Within this Diamana Generation, this is the shaft that most people know and have likely tried a time or two. The reason for this is that it fits a lot of people’s swings quite well. The Kai’li is characterized by a stiff butt section, a stiff tip section and a soft mid section. What this gives you is a low/mid launch with low/mid spin. Why it’s really popular is that it provides all of that and does so with feel. It’s not lively like it wants to spring from your hands but it doesn’t feel dead either. More that you can feel that shaft unload and kick through the ball like your favorite TV police officer booting down a door.
Who’s this for? This is for those with a hard, aggressive transition and a overall quick tempo. That transition is what allows the shaft to load, if you don’t have it, this isn’t going to work for you at all. Now, the nice thing here is that describes most golfers. More by far have a quick, aggressive transition then not which is why you’ll see more people use this then the Ahina and Ilima combined.
Like the Ilima is ranged from 60 to 80 grams, Regular to X stiff and the 80 is again only offered in Stiff and X Stiff.
Ahhhhh. Now we get to the darling of Tour Players and Golf Forum members. The Ahina is the low launch, low spin, low torque shaft but manages to do all that and feel excellent. And when I say excellent I mean it. Put up against some shafts with the same profile designed to do the same thing, the Ahina will often be picked because people enjoy the feel more.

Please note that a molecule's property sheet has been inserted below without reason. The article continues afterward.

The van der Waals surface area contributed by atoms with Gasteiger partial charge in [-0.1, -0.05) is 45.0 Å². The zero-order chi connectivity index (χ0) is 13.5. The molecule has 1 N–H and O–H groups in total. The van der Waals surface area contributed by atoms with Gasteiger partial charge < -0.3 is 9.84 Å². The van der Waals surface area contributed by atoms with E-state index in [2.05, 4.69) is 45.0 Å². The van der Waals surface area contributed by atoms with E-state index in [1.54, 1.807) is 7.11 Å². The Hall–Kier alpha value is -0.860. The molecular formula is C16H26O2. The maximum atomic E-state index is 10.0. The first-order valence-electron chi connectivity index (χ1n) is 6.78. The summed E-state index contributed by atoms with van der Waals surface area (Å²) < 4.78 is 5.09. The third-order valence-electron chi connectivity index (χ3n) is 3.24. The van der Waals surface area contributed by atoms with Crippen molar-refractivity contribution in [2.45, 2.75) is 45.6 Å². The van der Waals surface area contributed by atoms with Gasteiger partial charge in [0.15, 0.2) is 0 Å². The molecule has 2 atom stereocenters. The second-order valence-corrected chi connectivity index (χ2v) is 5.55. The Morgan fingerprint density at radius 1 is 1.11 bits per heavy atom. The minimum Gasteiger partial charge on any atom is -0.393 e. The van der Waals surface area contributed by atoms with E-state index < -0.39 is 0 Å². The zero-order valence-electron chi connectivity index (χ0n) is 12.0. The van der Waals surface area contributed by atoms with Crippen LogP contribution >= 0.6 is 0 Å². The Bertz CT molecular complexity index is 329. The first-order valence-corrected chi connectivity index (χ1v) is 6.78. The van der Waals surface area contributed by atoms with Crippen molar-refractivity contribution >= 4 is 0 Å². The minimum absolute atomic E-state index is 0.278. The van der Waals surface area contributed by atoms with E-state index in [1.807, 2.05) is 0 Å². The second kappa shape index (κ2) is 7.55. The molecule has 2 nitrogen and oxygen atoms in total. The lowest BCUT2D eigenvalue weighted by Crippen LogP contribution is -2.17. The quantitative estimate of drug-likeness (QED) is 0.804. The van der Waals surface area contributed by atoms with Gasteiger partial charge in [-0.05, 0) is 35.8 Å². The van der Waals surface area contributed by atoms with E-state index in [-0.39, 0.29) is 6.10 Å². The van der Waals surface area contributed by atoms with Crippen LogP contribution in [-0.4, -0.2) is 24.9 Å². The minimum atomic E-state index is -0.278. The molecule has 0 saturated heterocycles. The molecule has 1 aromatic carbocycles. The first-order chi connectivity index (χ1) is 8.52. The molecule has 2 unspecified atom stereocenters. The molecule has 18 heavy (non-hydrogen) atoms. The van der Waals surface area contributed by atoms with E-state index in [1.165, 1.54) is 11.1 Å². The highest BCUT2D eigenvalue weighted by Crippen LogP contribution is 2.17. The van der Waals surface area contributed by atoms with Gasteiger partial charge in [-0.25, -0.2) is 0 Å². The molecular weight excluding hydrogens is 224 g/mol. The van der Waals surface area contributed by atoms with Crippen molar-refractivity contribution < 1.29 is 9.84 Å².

The profile is a soft butt, a stiff mid and a stiff tip section.
Who’s that good for? It’s good for those who take the club back at medium to even low speed then absolutely rip at it just the other side of the transition. You’ll hear this called being loaded on the “drop swing” by many people. It’s referred that way because with those types of players what it looks like is that they transition by actually dropping their arms once they hit the top of their backswing then start pulling the club as fast as possible. If this is you, you’ll know it very quickly.
Like everything else, weight ranges from 60 to 80 grams and regular to X stiff except for the lack of a regular flex at 80 grams.
A Note on Flex
Not that any of you will, but I’d like to make a note on flex in regards to Diamana’s. The flex to weight ratio is NOT consistent. What that means is that a 70 gram stiff flex Kai’li is much stiffer then a 60 gram stiff flex Kai’li, like a full flex stiffer. Ala a 70 grams stiff would match up flex wise to a 60 gram X stiff. Unlike other offerings, you can’t just swap between the weight ranges of the Diamana’s and expect things to stay the same because they won’t. Thus if you’re looking to match up your swing to a Diamana offering, please go see a certified fitter so they can give you a hand.
You can see the Diamana 2nd Generation shafts at MRC’s site HERE